The presence of ~NS‐trending rifts within the Tibetan Plateau attests that it is undergoing ~EW extension. In southern Tibet, the total extension rate, distributed across seven main rifts over a distance of ~1,000 km, has been inferred to amount to about half of the shortening rate across the Himalayas. Quantifying the late Quaternary extension rates across the largest rift (Yadong‐Gulu rift [YGR]) is important to understand Tibetan deformation and to discuss the high plateau evolution during the later stages of continental collision. We performed Be surface‐exposure cosmogenic nuclide dating of 57 samples from three fluvial surfaces and two moraines that are vertically offset by the normal faults bounding the northern YGR. After carefully assessing individual ages at each site, to elucidate scatter in the age distributions, we obtained ~EW extension rates of up to 3–6 mm/yr near the northern end of the rift (Gulu) and of only 1.3 ± 0.3 mm/yr in the south (Yangbajing). The fast rates in the north may be influenced by dextral slip along the Beng Co fault, whose rate ought to be at least 6.0 ± 1.8 mm/yr. The total late Quaternary extension rate of 9 ± 2 mm/yr we infer across southern Tibet between ~81°E and 92°E, assuming similar rates across each rift, is similar to earlier, qualitative inferences and consistent with recent geodetic results. Distinct deformation rates north and south of the Bangong‐Nujiang suture may reflect significant differences between the extensional kinematics and mechanisms across the Qiangtang and Lhasa blocks.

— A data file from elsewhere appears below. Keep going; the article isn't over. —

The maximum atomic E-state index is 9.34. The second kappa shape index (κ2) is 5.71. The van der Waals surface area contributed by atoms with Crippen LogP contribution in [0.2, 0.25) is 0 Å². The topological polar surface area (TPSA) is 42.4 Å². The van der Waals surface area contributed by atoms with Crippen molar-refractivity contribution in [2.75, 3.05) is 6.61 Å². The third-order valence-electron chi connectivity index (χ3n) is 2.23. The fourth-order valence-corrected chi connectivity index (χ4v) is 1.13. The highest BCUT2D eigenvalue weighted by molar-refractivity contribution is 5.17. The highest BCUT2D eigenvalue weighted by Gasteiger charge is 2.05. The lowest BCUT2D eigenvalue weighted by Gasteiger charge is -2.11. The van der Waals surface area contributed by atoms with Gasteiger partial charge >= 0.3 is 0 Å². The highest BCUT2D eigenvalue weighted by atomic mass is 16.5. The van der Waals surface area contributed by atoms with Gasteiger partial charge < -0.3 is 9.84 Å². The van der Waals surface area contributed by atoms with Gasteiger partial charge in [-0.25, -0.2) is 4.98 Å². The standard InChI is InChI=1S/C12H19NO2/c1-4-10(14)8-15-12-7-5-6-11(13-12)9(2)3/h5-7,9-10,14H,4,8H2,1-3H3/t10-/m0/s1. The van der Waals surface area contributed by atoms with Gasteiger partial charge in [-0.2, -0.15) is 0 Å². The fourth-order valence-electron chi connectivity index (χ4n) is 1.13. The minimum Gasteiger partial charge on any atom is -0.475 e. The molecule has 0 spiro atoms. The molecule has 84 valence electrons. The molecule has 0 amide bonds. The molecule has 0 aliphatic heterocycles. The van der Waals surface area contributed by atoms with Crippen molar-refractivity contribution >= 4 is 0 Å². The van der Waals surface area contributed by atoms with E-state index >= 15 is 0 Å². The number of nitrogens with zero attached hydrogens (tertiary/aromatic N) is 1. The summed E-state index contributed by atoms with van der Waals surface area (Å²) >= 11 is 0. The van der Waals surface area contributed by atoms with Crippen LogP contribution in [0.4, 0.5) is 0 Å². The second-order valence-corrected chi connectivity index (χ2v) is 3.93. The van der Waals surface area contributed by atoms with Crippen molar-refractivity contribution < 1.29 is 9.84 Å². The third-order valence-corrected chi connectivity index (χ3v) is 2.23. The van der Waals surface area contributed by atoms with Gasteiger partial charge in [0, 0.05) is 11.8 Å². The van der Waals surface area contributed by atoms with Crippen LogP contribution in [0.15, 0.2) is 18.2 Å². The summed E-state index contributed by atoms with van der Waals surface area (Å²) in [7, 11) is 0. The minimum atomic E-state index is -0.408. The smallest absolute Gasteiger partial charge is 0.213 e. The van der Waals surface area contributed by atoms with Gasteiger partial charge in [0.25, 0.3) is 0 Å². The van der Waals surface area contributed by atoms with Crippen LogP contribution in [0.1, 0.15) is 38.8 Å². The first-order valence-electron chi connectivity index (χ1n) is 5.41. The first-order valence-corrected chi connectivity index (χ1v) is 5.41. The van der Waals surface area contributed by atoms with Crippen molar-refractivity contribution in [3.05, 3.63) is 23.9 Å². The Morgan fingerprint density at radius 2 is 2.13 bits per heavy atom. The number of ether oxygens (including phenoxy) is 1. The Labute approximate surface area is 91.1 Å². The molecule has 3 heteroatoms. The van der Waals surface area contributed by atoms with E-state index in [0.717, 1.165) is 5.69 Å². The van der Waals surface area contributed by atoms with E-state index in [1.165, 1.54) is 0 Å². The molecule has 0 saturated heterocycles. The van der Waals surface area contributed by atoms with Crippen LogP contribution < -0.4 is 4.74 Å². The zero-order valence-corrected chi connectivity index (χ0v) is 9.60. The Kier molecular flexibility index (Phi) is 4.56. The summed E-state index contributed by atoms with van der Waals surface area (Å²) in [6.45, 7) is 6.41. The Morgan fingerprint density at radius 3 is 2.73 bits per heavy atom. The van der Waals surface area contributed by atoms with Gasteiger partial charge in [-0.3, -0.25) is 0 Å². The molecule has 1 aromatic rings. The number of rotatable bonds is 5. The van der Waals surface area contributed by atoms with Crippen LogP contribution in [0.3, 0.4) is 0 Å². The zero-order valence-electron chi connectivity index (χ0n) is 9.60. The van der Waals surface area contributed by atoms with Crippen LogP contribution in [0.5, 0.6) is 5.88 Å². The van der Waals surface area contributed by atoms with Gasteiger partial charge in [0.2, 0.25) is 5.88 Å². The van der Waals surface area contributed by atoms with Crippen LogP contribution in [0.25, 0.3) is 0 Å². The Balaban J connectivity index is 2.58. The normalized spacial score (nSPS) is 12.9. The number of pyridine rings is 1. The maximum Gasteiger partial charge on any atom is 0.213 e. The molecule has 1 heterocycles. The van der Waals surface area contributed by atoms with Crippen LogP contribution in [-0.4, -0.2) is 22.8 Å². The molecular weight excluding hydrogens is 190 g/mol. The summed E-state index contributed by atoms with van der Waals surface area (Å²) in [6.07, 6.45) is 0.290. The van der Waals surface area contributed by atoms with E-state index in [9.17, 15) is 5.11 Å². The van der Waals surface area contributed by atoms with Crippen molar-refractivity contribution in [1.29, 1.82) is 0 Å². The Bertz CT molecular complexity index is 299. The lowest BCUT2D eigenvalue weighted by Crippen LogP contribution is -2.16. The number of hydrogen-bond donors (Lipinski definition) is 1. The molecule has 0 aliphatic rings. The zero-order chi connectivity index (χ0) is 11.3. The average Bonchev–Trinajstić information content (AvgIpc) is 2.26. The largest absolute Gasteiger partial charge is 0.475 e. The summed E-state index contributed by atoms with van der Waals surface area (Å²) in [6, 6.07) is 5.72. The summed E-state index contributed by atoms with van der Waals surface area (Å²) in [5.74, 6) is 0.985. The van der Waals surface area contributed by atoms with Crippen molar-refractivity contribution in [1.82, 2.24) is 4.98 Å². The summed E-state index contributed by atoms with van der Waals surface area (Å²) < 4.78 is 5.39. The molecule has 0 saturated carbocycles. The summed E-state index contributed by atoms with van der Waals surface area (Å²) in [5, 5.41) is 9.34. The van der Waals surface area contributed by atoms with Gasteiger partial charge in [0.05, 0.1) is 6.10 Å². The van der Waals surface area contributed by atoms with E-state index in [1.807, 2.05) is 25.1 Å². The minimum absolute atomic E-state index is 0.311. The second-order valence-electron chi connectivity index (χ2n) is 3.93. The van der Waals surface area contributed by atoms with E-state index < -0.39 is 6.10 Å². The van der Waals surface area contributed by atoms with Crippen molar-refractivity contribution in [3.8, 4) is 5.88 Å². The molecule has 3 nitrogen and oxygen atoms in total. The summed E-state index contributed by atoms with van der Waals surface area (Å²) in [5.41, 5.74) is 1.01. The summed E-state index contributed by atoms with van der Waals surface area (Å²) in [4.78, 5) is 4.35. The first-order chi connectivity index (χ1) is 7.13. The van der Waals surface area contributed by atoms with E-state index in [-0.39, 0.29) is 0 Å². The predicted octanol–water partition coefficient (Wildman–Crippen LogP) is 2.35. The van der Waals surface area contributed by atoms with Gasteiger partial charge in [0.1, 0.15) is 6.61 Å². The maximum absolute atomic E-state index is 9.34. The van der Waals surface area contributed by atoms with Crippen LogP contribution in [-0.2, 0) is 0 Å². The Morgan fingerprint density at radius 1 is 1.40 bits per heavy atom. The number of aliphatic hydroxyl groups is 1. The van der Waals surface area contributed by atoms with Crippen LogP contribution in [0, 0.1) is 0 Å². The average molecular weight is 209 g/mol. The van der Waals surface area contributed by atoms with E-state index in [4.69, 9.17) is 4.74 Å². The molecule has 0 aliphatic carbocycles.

Figure： Schematic diagram of the slope and deformation characteristics of the Qinghai-Tibet Plateau